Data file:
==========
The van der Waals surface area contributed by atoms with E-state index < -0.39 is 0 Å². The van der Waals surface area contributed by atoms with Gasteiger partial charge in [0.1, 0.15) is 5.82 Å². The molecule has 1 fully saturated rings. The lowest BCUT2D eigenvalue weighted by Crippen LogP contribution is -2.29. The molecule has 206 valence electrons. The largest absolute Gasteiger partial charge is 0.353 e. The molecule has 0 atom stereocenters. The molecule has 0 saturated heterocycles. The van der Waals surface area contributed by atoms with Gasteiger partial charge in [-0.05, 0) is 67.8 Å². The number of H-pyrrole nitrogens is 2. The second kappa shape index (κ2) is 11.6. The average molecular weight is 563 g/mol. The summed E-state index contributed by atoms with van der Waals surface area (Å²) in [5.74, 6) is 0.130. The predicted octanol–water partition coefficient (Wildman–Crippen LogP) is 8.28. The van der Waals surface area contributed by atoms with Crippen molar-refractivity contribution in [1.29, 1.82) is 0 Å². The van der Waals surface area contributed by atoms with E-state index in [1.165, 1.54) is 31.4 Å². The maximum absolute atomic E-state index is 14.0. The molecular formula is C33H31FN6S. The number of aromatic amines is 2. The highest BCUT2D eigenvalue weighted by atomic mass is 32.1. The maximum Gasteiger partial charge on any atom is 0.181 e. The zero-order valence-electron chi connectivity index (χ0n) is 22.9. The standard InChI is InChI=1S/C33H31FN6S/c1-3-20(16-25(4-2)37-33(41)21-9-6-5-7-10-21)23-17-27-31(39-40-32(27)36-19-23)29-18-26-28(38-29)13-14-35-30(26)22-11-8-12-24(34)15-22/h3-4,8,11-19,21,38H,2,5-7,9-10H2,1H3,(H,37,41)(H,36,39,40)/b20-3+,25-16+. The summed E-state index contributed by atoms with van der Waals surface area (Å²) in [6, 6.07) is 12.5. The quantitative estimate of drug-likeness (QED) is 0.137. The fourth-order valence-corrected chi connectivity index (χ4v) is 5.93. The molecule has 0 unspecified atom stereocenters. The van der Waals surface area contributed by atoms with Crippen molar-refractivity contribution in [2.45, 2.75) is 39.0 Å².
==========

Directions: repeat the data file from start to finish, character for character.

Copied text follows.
The van der Waals surface area contributed by atoms with E-state index < -0.39 is 0 Å². The van der Waals surface area contributed by atoms with Gasteiger partial charge in [0.1, 0.15) is 5.82 Å². The molecule has 1 fully saturated rings. The lowest BCUT2D eigenvalue weighted by Crippen LogP contribution is -2.29. The molecule has 206 valence electrons. The largest absolute Gasteiger partial charge is 0.353 e. The molecule has 0 atom stereocenters. The molecule has 0 saturated heterocycles. The van der Waals surface area contributed by atoms with Gasteiger partial charge in [-0.05, 0) is 67.8 Å². The number of H-pyrrole nitrogens is 2. The second kappa shape index (κ2) is 11.6. The average molecular weight is 563 g/mol. The summed E-state index contributed by atoms with van der Waals surface area (Å²) in [5.74, 6) is 0.130. The predicted octanol–water partition coefficient (Wildman–Crippen LogP) is 8.28. The van der Waals surface area contributed by atoms with Crippen molar-refractivity contribution in [1.29, 1.82) is 0 Å². The van der Waals surface area contributed by atoms with E-state index in [1.165, 1.54) is 31.4 Å². The maximum absolute atomic E-state index is 14.0. The molecular formula is C33H31FN6S. The number of aromatic amines is 2. The highest BCUT2D eigenvalue weighted by atomic mass is 32.1. The maximum Gasteiger partial charge on any atom is 0.181 e. The zero-order valence-electron chi connectivity index (χ0n) is 22.9. The standard InChI is InChI=1S/C33H31FN6S/c1-3-20(16-25(4-2)37-33(41)21-9-6-5-7-10-21)23-17-27-31(39-40-32(27)36-19-23)29-18-26-28(38-29)13-14-35-30(26)22-11-8-12-24(34)15-22/h3-4,8,11-19,21,38H,2,5-7,9-10H2,1H3,(H,37,41)(H,36,39,40)/b20-3+,25-16+. The summed E-state index contributed by atoms with van der Waals surface area (Å²) in [6, 6.07) is 12.5. The quantitative estimate of drug-likeness (QED) is 0.137. The fourth-order valence-corrected chi connectivity index (χ4v) is 5.93. The molecule has 0 unspecified atom stereocenters. The van der Waals surface area contributed by atoms with Crippen molar-refractivity contribution in [2.45, 2.75) is 39.0 Å².